Nineteen months after construction works kicked off, Ratch Australian Corporation has announced it has raised the last of 53 turbines at its 180MW Mount Emerald Wind Farm.
This follows the $360 million project achieving “first generation” last month when several turbines started to turn and supply power to the national electricity grid and precedes the wind farm achieving full commercial operation in November.
All of the high voltage underground cabling has now been installed connecting each of the turbines to the site’s substation and switchyard. From here, the power generated enters the grid network for distribution to electricity users in the far north.
Ratch’s EGM business development Anthony Yeates said the project’s complexity had taken a true team effort.
“Everyone at Ratch, including our contractors and many local suppliers share a great sense of accomplishment. The site’s rugged and hilly terrain presented many challenges plus we were committed to delivering a very high level of protection to the local ecology,” said Yeates.
“Our contractors have really done a great job getting the turbines up. Our lead contractor Vestas has been assisted by crane contractor Windhoist and transport contractor Rex Andrews. It takes a lot of experience and very specialised equipment to deliver all the components by road and get them all lifted and assembled. These companies are the best at what they do in wind farm construction and it really showed on site.”
“This also means we have finished the road transport for deliveries of all the major components. A special thanks must go to all the local road users for their patience and understanding during the construction period and also local police who provided the road transport escorts. Our truckies were quick to express how supportive local communities were,” said Yeates adding that the remaining months would be focused on testing, commissioning and connecting the wind farm to the grid.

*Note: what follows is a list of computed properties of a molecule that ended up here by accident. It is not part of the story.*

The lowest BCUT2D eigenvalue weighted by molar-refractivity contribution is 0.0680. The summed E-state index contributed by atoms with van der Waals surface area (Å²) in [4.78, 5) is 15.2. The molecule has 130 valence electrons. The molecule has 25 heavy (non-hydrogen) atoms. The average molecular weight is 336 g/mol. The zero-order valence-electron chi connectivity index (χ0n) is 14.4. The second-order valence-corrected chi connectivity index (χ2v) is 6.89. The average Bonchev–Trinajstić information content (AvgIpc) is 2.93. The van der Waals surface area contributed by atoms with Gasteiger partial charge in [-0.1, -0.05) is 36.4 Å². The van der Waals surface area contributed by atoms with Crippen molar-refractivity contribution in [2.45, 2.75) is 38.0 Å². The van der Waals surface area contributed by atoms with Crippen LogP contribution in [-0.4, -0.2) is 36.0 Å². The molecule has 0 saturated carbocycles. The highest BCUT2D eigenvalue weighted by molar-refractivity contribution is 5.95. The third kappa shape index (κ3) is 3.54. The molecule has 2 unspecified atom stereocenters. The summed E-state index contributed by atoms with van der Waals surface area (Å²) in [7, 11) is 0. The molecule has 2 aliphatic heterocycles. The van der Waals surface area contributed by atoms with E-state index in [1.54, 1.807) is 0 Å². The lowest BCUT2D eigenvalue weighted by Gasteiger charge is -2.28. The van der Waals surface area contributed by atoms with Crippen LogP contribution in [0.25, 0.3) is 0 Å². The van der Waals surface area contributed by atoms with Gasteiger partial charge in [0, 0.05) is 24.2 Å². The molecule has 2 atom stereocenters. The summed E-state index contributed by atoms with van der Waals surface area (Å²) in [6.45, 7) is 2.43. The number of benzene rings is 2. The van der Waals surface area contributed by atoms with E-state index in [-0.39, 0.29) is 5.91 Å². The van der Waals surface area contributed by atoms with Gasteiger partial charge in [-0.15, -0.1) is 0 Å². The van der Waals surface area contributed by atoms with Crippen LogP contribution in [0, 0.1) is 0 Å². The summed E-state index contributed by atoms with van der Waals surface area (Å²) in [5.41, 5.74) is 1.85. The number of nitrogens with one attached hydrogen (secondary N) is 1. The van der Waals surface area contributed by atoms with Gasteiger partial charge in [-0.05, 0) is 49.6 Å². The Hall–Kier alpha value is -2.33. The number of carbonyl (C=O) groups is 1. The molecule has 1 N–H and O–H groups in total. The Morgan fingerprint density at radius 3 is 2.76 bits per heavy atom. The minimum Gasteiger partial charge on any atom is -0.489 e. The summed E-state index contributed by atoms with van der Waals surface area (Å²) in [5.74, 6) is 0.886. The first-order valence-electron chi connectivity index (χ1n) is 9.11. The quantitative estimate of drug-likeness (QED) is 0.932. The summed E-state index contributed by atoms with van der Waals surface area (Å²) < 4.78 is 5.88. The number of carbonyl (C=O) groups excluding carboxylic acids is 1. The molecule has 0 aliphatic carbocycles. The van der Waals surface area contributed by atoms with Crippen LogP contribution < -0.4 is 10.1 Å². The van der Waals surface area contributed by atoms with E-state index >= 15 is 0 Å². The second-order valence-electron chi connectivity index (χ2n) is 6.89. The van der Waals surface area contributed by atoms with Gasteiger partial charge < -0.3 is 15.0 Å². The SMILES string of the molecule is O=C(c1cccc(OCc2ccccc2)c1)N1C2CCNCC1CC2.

“We are now producing at 60MW or about 33% of full capacity. Vestas has conducted a series of grid performance tests and the results are now being analysed by the Australian Energy Market Operator. We hope to be able to step up to 130MW or about 70% of capacity in early October.”
Once fully operational, Mount Emerald will be the biggest wind farm in Queensland and will deliver in the order of 540,000 MW hours of renewable energy, which is predicted to meet the annual needs of approximately 75,000 North Queensland homes over a 20-year period.
The wind farm will also boost Queensland’s renewable energy credentials significantly. Of the 3,500MW of wind generation capacity currently in Australia, Queensland currently only supplies around 12MW from wind farms in Ravenshoe and Thursday Island.